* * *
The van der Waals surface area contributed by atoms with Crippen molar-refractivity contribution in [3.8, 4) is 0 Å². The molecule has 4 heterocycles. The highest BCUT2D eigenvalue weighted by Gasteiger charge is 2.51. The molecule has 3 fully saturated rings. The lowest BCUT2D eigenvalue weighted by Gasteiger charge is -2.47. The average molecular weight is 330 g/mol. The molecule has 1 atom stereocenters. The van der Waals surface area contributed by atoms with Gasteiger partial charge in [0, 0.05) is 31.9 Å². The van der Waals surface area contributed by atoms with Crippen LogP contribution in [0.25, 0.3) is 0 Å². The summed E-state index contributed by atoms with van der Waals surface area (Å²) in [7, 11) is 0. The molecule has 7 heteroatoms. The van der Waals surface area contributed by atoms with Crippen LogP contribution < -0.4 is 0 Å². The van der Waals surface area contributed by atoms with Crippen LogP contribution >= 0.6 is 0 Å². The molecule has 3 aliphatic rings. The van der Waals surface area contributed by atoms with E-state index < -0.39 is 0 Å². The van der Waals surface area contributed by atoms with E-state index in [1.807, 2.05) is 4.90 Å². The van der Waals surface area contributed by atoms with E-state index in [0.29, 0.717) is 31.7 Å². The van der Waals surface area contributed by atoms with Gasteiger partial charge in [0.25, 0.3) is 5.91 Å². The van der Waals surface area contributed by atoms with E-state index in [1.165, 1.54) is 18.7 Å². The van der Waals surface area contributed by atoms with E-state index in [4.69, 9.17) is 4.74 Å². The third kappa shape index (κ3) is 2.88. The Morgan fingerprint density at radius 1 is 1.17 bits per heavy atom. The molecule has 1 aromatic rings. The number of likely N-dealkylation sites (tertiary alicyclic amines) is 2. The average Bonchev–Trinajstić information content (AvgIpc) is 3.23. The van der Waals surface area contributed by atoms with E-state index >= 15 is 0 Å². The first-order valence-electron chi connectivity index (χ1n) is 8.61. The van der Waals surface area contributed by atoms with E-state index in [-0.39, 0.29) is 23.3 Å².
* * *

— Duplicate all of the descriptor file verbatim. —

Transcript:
The van der Waals surface area contributed by atoms with Crippen molar-refractivity contribution in [3.8, 4) is 0 Å². The molecule has 4 heterocycles. The highest BCUT2D eigenvalue weighted by Gasteiger charge is 2.51. The molecule has 3 fully saturated rings. The lowest BCUT2D eigenvalue weighted by Gasteiger charge is -2.47. The average molecular weight is 330 g/mol. The molecule has 1 atom stereocenters. The van der Waals surface area contributed by atoms with Gasteiger partial charge in [0, 0.05) is 31.9 Å². The van der Waals surface area contributed by atoms with Crippen LogP contribution in [0.25, 0.3) is 0 Å². The summed E-state index contributed by atoms with van der Waals surface area (Å²) in [7, 11) is 0. The molecule has 7 heteroatoms. The van der Waals surface area contributed by atoms with Crippen LogP contribution < -0.4 is 0 Å². The van der Waals surface area contributed by atoms with Crippen LogP contribution >= 0.6 is 0 Å². The molecule has 3 aliphatic rings. The van der Waals surface area contributed by atoms with E-state index < -0.39 is 0 Å². The van der Waals surface area contributed by atoms with E-state index in [1.807, 2.05) is 4.90 Å². The van der Waals surface area contributed by atoms with E-state index in [0.29, 0.717) is 31.7 Å². The van der Waals surface area contributed by atoms with Gasteiger partial charge in [0.25, 0.3) is 5.91 Å². The van der Waals surface area contributed by atoms with E-state index in [1.165, 1.54) is 18.7 Å². The van der Waals surface area contributed by atoms with E-state index in [4.69, 9.17) is 4.74 Å². The third kappa shape index (κ3) is 2.88. The Morgan fingerprint density at radius 1 is 1.17 bits per heavy atom. The molecule has 1 aromatic rings. The number of likely N-dealkylation sites (tertiary alicyclic amines) is 2. The average Bonchev–Trinajstić information content (AvgIpc) is 3.23. The van der Waals surface area contributed by atoms with E-state index >= 15 is 0 Å². The first-order valence-electron chi connectivity index (χ1n) is 8.61. The van der Waals surface area contributed by atoms with E-state index in [-0.39, 0.29) is 23.3 Å².